The sonic boom could be heard from Brighton to Cambridge.
The Metropolitan Police initially tweeted: ‘We are aware of reports of a loud bang in the north London area.
‘There are no reports of an explosion and police are looking into the incident. There is no cause for public concern.’
Earlier this year, two RAF Typhoon fighter jets caused sonic booms over the east of England.
The Typhoons’ Quick Reaction Alert caused sonic booms across the east coast as they raced south from RAF Coningsby in Lincolnshire.
Police across Essex received numerous 999 calls reporting an explosion, but the noise was believed to be the two RAF jets breaking the sound barrier.
Depending on the aircraft’s altitude, a sonic boom will be heard at ground level two to 60 seconds after it breaks the speed of sound.
The distance from which the boom can be heard is approximately one mile per 1,000 feet of altitude.
Therefore a supersonic aircraft travelling at an altitude of 30,000 feet would cause a lateral boom of about 30 miles.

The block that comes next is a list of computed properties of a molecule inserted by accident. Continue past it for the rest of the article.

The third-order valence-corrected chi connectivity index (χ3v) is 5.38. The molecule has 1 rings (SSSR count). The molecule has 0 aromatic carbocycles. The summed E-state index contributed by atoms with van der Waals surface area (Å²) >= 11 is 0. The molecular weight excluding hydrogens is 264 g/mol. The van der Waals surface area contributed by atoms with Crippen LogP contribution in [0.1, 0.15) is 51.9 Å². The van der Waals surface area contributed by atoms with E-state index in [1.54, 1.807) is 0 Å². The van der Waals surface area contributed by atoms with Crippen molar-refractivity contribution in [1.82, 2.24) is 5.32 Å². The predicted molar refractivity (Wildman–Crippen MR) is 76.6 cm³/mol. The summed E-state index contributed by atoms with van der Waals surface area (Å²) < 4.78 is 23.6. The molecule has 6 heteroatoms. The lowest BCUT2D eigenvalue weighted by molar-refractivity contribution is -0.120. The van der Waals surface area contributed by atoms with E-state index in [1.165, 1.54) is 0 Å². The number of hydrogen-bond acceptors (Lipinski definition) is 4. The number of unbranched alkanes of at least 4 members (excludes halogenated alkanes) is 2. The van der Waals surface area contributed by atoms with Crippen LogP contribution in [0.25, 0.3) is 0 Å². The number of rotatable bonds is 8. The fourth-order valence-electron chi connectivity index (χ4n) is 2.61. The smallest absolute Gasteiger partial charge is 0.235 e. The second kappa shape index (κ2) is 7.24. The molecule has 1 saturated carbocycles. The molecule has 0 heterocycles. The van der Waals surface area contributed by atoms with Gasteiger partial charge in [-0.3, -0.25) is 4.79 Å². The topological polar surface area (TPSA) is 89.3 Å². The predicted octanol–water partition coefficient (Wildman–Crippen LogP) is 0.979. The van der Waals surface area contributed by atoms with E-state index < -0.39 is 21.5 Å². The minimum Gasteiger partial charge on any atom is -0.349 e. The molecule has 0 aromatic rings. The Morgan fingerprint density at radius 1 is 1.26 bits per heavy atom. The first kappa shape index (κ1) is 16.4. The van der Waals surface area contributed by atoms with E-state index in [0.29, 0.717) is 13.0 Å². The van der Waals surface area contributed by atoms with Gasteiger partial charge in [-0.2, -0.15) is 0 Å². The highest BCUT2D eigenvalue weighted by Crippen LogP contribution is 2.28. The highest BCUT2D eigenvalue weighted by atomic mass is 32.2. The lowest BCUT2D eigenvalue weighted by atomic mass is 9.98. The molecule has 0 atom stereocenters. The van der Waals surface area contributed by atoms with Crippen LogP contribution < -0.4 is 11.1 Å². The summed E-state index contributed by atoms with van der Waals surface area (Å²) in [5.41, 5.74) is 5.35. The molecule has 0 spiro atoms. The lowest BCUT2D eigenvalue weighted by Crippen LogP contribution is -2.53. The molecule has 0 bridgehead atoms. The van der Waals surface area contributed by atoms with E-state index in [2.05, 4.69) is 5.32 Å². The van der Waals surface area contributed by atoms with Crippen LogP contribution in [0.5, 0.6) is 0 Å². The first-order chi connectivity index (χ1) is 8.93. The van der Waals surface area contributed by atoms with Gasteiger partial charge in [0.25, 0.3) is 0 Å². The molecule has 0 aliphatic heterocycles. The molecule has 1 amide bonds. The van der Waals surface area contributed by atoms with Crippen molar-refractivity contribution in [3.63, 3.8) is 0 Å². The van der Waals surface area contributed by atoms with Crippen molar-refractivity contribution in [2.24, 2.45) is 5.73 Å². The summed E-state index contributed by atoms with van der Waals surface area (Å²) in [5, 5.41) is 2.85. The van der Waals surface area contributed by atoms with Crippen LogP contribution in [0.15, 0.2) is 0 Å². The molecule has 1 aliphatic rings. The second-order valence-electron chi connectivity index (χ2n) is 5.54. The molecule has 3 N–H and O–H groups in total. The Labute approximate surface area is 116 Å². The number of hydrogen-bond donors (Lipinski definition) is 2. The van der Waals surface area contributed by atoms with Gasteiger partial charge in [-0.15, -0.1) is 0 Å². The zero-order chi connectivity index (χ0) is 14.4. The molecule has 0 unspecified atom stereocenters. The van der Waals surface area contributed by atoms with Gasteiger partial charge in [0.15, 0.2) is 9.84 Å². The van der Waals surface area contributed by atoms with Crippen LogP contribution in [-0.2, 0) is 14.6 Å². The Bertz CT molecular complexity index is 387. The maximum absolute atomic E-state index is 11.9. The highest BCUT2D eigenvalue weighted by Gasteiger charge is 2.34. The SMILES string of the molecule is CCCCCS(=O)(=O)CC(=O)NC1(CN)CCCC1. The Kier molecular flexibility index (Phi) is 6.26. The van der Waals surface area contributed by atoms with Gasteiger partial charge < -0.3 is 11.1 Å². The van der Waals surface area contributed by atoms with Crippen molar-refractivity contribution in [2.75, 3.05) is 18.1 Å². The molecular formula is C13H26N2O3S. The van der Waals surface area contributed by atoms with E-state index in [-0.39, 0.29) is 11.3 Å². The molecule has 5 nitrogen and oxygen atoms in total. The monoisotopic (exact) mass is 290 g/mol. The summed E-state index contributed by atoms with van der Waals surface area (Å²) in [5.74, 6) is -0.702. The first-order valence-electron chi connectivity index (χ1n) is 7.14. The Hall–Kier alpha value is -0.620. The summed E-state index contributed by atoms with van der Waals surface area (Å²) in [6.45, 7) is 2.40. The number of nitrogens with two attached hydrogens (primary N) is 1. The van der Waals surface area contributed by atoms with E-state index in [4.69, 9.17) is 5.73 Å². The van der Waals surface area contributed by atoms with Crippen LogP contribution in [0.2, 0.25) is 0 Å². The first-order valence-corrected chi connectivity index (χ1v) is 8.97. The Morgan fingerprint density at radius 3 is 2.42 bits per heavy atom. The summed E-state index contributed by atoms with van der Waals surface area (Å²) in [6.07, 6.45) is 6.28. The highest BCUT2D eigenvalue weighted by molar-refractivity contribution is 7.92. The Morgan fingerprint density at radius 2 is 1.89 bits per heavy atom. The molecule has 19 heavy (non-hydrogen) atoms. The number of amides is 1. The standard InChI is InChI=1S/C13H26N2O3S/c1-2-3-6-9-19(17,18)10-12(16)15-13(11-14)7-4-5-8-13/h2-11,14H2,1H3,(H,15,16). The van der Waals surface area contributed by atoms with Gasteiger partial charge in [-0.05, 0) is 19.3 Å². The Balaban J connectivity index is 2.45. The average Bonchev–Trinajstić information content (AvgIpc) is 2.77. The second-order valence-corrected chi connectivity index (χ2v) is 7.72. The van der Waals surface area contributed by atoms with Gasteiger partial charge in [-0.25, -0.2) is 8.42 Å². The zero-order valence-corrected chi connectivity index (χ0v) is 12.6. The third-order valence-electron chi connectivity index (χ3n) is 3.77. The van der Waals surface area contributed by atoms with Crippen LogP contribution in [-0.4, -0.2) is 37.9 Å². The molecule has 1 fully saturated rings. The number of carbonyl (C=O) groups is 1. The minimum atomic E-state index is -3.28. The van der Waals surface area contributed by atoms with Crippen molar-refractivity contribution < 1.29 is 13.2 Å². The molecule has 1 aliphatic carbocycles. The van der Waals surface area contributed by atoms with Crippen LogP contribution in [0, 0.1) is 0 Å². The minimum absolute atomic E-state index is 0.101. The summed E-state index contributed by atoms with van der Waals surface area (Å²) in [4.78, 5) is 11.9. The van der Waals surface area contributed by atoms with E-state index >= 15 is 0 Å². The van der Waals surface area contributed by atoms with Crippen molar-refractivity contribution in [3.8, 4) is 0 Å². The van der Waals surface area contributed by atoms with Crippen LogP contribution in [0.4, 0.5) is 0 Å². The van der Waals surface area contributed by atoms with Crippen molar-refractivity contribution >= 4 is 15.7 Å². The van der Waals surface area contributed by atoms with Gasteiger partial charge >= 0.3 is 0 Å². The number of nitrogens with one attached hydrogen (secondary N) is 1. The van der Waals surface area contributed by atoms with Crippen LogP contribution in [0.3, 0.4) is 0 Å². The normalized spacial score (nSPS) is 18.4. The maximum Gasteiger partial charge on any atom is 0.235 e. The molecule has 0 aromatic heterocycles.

The Typhoons were scrambled after an aeroplane flying from Tel Aviv to Arizona lost communications with air traffic control
It is believed two Eurofighter Typhoons taking off from RAF Coningsby in Lincolnshire (stock image) were the source of the sonic boom
What is a sonic boom?
A sonic boom is a thunder-like noise a person on the ground hears when an aircraft or other type of aerospace vehicle flies overhead faster than the speed of sound, or ‘supersonic.’
Air reacts like fluid to supersonic objects. As those objects travel through the air, molecules are pushed aside with great force and this forms a shock wave, much like a boat creates a wake in water. The bigger and heavier the aircraft, the more air it displaces.
The shock wave forms a ‘cone’ of pressurized or built-up air molecules, which move outward and rearward in all directions and extend all the way to the ground.
As this cone spreads across the landscape along the flight path, it creates a continuous sonic boom along the full width of the cone’s base. The sharp release of pressure, after the buildup by the shock wave, is heard as the sonic boom.
The change in air pressure associated with a sonic boom is only a few pounds per square foot – about the same pressure change experienced riding an elevator down two or three floors.
It is the rate of change, the sudden changing of the pressure, which makes the sonic boom audible.